CHILDREN displaced by the fighting in Marawi City consider members of the terrorist Islamic State as their heroes—and blame the government for its failure to address poverty in the country’s south, the chairman of the Philippine Sports Commission said Thursday.
In a Palace briefing, PSC Chairman William Ramirez recounted how some of the young evacuees who joined the Children’s Games for Peace program in Iligan City last week gave unexpected answers when asked what they wanted to be when they grow up.
“Normally, in a poor community, they might say they want to be teachers, or police,” Ramirez said in Filipino. “But these children wanted to become members of ISIS.”
The ISIS-inspired terrorists, they added, were able to provide their needs that the government could not.
“They said, they give us food, and they give our fathers a salary. The government does not do that,” he added.
At the end of the five-day sports activity, however, officials noted a change in the children’s attitude, with most of them happy to be playing with Christian children of their own age.
“One of them said, coach, I thought we could not trust Christians,” he added.
The armed conflict in Marawi has entered its 65th day as the security forces continued to stage offensives against the Islamic State militants, who overran the city on May 23, aiming to establish a caliphate for Southeast Asian fighters.
President Rodrigo Duterte has extended martial law until the end of the year in a bid to quell rebellion in the south.
Lanao del Sur, where Marawi City is located, is the the poorest province in the country with a 74.3- percent poverty incidence, according to data from the Philippine Statistics Authority in 2015.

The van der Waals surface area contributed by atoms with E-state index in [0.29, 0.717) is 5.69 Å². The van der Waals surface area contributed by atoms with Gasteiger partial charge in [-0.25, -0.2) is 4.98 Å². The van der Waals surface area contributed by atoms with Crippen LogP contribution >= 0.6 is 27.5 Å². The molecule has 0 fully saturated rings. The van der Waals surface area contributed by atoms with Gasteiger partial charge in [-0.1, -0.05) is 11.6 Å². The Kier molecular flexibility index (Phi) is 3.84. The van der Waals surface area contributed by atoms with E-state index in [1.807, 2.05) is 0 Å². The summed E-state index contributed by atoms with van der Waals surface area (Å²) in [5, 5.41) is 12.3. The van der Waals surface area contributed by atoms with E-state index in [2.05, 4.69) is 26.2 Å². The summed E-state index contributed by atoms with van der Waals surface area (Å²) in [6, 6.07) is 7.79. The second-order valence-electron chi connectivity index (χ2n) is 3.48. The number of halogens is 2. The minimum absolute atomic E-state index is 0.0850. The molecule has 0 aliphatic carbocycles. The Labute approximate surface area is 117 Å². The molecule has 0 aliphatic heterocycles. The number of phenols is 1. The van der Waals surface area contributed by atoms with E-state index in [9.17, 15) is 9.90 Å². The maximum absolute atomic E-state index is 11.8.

Most of the poorest provinces in the Philippines are found in the Autonomous Region in Muslim Mindanao and the region still has pockets that are in conflict.
A report from the United Nations Office for the Coordination of Humanitarian Affairs said the conflict in Marawi City has displaced 351,168 people, 17,389 of them staying in refugee camps and the rest staying with friends and family.
About 100,000 of the displaced poeple are staying in Iligan City.
The same report said there is a lack of sanitation and drinking water in overcrowded evacuation centers, which has led to a significant rise in the incidence of water-borne diseases and upper respiratory tract infections. The need for shelter assistance is also a critical concern.
Ramirez raised the alarm to the possible effects of the war in Marawi and urged the government to address the root causes of the tensions in Mindanao, poverty and neglect.
Labor Secretary Silvestre Bello III said displaced workers will now have a source of income for their families as the government has set aside P30 million for emergency employment assistance in the areas and cities affected by the armed conflict.
Bello said that through the Tulong Pangkabuhayan sa Ating Disadvantaged, Displaced workers program, DoLE can immediately address displacement, unemployment and loss of income of residents in Marawi and neighboring areas.
The employment assistance, which was allocated by DoLE on the request of Senator Loren Legarda, will benefit 2,292 individuals with a budget amounting to P 30,897,288.53. The project will cover areas of Lanao Del Norte, Iligan and Cagayan De Oro where families from Marawi city had evacuated and took safety.
Workers under the short-term employment program will receive P338 a day.
On Wednesday, soldiers arrested two Abu Sayyaf bandits involved in a series of robberies in Tawi-Tawi Wednesday.
Capt. Jo-Ann Petinglay, spokesperson of the Western Mindanao Command, identified the ASG militants as Merson Arak and Ruston, both surnamed Garim, were intercepted by members of the Marine Battalion Landing Team-9.
Petinglay said the arrest of the bandits came after civilians reported the presence of ASG armed with M16 and caliber .30 rifles in Panglima Sugala Tuesday.
The ASG extremists were reportedly behind a series of robberies against fishermen and farmers.
Manila Mayor Joseph Estrada, meanwhile, told police to protect the capital from terrorists who might escape from pursuing troops in Marawi City.
“Our government is doing all it can to end the crisis in Marawi but until hostilities have ceased, we should continue to protect our city in any way we can,” he also said. With Francisco Tuyay, Vito Barcelo and Sandy Araneta
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